Vanderbilt University Medical Center Giving / Ways to Give / ‘They saved my eyesight, and maybe my life’

‘They saved my eyesight, and maybe my life’

Ed Gleason

In 2015, to mark National Doctors Day, Ed Gleason of Estill Springs, Tennessee, was one of many patients who have chosen to give to the Medical Center in honor of physicians whose work has changed their lives. Gleason, a retired Air Force colonel, was sent by a local ophthalmologist to Vanderbilt to see Paul Sternberg, M.D., in 2009 when a suspicious mole was discovered on the back of his eye. By 2015 the lesion had grown into a melanoma, and Sternberg referred him to Anthony Daniels, M.D., an ocular oncologist at VUMC, for brachytherapy, a procedure in which radioactive iodine seeds are sewn to the wall of the eye, deliver a high dose of radiation directly to the tumor, and are removed a week later.

Since the procedure is targeted it does less damage to the surrounding structure of the eye the eyelashes, retina, optic nerve and there are fewer complications. Gleason, 77, credits Sternberg and Daniels (shown with Gleason) with saving his life and his eyesight. He is doing well, and is seen at the Vanderbilt Eye Institute (VEI) every six months. He is grateful for the time he has to spend with his wife, Janice, three sons and seven grandchildren, and recently took three of his grandchildren to Walt Disney World for several days.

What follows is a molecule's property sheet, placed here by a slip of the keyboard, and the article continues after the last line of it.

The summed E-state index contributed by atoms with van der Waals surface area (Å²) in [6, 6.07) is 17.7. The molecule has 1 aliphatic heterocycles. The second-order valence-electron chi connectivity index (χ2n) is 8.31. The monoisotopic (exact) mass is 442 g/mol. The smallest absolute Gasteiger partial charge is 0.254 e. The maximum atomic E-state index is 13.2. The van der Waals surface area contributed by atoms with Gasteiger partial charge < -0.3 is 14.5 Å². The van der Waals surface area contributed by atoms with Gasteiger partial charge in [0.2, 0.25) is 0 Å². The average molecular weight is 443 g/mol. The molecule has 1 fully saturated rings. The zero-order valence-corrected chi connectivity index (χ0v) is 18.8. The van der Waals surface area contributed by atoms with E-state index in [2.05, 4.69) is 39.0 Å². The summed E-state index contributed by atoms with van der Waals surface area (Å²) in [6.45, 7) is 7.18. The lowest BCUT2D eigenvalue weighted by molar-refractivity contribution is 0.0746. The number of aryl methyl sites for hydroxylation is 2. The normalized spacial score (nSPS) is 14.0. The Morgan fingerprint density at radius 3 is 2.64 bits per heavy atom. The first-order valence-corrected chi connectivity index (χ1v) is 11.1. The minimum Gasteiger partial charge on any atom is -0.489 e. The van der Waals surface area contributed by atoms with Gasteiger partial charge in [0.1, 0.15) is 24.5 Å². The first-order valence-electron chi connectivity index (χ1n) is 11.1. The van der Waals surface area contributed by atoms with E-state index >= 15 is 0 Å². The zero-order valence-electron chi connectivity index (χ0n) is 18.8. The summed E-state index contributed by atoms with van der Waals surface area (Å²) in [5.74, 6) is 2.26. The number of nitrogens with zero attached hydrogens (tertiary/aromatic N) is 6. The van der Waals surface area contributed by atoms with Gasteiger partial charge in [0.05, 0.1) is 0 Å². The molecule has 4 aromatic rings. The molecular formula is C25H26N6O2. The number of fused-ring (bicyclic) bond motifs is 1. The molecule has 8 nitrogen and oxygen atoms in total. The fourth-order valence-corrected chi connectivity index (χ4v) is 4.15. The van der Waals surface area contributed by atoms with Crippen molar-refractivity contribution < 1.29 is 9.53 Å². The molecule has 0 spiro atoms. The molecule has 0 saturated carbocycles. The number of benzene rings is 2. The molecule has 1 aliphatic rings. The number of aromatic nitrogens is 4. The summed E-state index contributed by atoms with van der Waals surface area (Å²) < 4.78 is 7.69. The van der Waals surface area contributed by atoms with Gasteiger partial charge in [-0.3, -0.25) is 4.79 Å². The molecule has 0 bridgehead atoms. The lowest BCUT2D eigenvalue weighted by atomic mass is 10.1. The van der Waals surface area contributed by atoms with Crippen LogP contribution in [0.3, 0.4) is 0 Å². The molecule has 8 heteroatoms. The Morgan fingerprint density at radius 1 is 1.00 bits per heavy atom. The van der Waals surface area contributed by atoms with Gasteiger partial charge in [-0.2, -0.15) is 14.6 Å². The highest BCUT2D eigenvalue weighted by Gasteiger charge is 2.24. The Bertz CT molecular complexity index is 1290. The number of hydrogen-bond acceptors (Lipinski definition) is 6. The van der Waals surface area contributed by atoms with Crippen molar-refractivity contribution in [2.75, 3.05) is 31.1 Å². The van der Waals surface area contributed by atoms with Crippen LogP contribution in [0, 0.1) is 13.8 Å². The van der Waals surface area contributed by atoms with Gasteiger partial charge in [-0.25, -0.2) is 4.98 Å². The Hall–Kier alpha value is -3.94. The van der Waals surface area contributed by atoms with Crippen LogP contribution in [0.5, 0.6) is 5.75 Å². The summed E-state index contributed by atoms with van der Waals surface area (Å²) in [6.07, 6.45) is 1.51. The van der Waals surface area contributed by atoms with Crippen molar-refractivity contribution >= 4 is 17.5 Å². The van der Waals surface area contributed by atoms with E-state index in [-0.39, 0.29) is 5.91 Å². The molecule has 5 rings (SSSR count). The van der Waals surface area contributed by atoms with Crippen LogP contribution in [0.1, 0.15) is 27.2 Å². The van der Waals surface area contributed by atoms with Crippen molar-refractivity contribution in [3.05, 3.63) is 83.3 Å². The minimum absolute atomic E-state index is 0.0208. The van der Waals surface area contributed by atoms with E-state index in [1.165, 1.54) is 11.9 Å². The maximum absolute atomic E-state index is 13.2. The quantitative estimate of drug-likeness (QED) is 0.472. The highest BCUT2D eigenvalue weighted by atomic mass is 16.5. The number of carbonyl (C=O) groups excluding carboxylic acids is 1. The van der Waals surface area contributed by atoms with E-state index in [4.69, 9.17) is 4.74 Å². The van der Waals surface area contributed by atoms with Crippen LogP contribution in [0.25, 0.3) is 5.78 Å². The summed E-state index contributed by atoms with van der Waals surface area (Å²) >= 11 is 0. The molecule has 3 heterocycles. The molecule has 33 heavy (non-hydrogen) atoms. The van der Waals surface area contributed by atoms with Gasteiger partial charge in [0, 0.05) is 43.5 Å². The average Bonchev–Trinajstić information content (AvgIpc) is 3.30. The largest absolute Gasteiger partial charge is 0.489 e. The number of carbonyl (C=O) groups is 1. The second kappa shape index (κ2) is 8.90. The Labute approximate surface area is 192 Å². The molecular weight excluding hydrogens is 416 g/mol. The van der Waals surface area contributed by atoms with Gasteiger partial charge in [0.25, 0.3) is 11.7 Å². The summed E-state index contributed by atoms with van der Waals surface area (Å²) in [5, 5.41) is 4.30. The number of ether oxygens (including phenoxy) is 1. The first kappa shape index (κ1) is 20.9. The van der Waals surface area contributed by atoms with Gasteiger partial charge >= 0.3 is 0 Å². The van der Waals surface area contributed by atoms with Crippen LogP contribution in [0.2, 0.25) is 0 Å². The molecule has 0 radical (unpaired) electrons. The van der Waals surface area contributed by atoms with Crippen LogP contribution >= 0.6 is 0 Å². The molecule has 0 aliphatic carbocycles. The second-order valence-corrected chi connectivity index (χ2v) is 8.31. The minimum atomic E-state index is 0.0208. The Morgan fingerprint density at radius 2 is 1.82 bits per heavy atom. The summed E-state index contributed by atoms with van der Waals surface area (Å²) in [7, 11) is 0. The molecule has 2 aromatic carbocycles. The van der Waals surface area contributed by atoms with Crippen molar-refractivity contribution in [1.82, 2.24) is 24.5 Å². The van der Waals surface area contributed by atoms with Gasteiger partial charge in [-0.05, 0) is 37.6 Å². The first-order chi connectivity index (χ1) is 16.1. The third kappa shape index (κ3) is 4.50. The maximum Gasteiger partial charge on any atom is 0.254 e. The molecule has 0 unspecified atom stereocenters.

Gleason chose to make a financial gift to VEI in honor of his medical team. Had they not taken the quick action when they did, I might be telling a totally different story. It would have gone beyond what they could treat, he said. Theyve been so responsive, taking time to answer all my questions. I know theyre a busy group, but theyve always been very good about helping me.

Sternberg said that Gleasons gift, and gifts of others in honor of their physician are more than just an expression of gratitude. I think the fact that Mr. Gleason made a gift is a reflection of an extraordinary relationship built between a patient with a severe potentially devastating diagnosis and his physician.

Whether its to help care for other patients who may not be as fortunate or to support research into the causes of and treatments for their condition, its a wonderful gesture, Sternberg said.